The 12 Marines killed last week when two cargo helicopters collided and crashed on the North Shore will be remembered at a memorial service today.
The service, which isn’t open to the public, will be held at 10 a.m. in the hangar at the Kaneohe Bay base where the helicopters and aircrew were stationed. The Marines said the memorial will be live-streamed on YouTube and titled “HMH-463 Honors 12 Marines in Memorial Service.” The public is asked to observe a moment of silence at 11 a.m.
“Our military ohana is a vital part of our island community, closely involved with virtually every aspect of our lifestyle and culture.”
U.S. and Hawaii flags will be flown at half-staff through Tuesday.
“This is a tragic loss of 12 Marines from all over our great country and whose lives were filled with promise. In service to their country, they called Hawaii home and so the loss we feel today is like the loss of family,” U.S. Sen. Brian Schatz, D-Hawaii, said. “Their loss is also a reminder of the dangers faced by American armed service men and women throughout the world and in honoring these 12 Marines, we honor all.”
The CH-53E Super Stallion helicopters and aircrew, who were on a routine night training mission, belonged to Marine Heavy Helicopter Squadron 463, Marine Aircraft Group 24, 1st Marine Aircraft Wing.
The search to recover the downed aircraft continues, but the Marines on Thursday officially declared the Marines deceased.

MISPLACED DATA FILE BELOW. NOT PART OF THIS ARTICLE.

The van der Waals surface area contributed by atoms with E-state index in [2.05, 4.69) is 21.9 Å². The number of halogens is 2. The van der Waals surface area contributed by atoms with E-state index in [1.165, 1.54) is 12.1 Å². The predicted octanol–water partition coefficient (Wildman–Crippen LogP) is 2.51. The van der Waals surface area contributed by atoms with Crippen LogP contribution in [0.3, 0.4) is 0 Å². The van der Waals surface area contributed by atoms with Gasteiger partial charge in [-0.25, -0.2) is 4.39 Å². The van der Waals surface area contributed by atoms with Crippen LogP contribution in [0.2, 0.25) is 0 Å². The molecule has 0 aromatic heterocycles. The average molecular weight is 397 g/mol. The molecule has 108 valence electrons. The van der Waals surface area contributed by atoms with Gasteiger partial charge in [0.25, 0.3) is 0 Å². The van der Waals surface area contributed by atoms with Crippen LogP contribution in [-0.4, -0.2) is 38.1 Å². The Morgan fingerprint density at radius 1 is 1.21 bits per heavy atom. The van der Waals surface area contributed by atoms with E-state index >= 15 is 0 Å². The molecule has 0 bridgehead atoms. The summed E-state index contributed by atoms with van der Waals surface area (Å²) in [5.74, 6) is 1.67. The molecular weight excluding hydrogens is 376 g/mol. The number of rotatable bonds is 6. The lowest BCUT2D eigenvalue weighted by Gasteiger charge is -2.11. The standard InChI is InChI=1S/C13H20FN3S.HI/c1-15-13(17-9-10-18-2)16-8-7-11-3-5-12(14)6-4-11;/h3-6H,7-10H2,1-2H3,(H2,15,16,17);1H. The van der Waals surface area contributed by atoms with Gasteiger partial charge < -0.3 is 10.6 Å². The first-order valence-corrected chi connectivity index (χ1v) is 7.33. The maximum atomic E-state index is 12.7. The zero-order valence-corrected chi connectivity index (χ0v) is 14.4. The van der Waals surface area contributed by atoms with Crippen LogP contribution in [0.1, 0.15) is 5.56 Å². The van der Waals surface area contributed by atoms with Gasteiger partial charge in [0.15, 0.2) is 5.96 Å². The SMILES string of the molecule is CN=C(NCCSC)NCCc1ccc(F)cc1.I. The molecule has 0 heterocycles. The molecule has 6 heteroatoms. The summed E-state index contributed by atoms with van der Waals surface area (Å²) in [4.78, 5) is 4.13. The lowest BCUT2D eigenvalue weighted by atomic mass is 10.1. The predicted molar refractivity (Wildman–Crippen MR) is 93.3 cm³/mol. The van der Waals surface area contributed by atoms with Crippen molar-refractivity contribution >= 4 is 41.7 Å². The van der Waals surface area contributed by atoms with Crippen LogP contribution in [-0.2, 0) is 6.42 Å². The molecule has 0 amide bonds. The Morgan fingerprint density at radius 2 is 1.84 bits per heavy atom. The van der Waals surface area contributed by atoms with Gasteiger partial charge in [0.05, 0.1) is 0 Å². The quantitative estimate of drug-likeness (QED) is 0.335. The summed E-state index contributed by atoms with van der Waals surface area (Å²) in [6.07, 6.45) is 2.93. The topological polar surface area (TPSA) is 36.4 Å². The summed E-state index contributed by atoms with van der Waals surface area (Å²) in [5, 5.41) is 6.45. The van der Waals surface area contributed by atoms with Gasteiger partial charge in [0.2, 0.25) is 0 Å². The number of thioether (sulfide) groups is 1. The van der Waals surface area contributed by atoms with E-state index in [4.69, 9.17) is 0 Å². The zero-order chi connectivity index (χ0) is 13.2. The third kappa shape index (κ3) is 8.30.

“My thoughts, prayers, and aloha are with the families of the 12 U.S. Marines lost in last week’s tragedy,” said U.S. Sen. Mazie Hirono, D-Hawaii. “Each Marine served our country bravely and with distinction. Our military ohana is a vital part of our island community, closely involved with virtually every aspect of our lifestyle and culture. I join the people of Hawaii in mourning their loss.”
U.S. Rep. Mark Takai, D-Hawaii, also said he was “deeply saddened” by the tragedy.
“As a member of the Hawaii National Guard, I know firsthand the risks our brave servicemen and women take when they answer the call of duty. We must never forget the sacrifices our troops make to protect our freedoms. I offer my sincerest sympathies to all those touched by this tragic accident,” Takai said.
None of the bodies of the 12 Marines have been found.
As salvage operations for the aircraft continue, vessels are prohibited within a mile of the crash site, which is 3 miles off the Haleiwa small boat harbor. The safety zone will remain in effect until Feb. 10 or until salvage operations are completed, the Coast Guard said.
A debris field was found on the seafloor in 325 feet of water 2 miles off Haleiwa, the area of the two helicopters’ last reported location.
Kaneohe Marines aided by the USNS Salvor, a Navy salvage vessel, and Pearl Harbor-based divers are conducting the salvage operation. All the wreckage and debris recovered will be moved to Marine Corps Base Hawaii for analysis.
The Coast Guard suspended its part of the search efforts Tuesday after covering more than 53,600 square miles of ocean and shoreline between Haleiwa and Kahuku over five days. Besides crash debris, searchers recovered four life rafts carried by the two CH-53E Super Stallion helicopters, which each had a crew of six.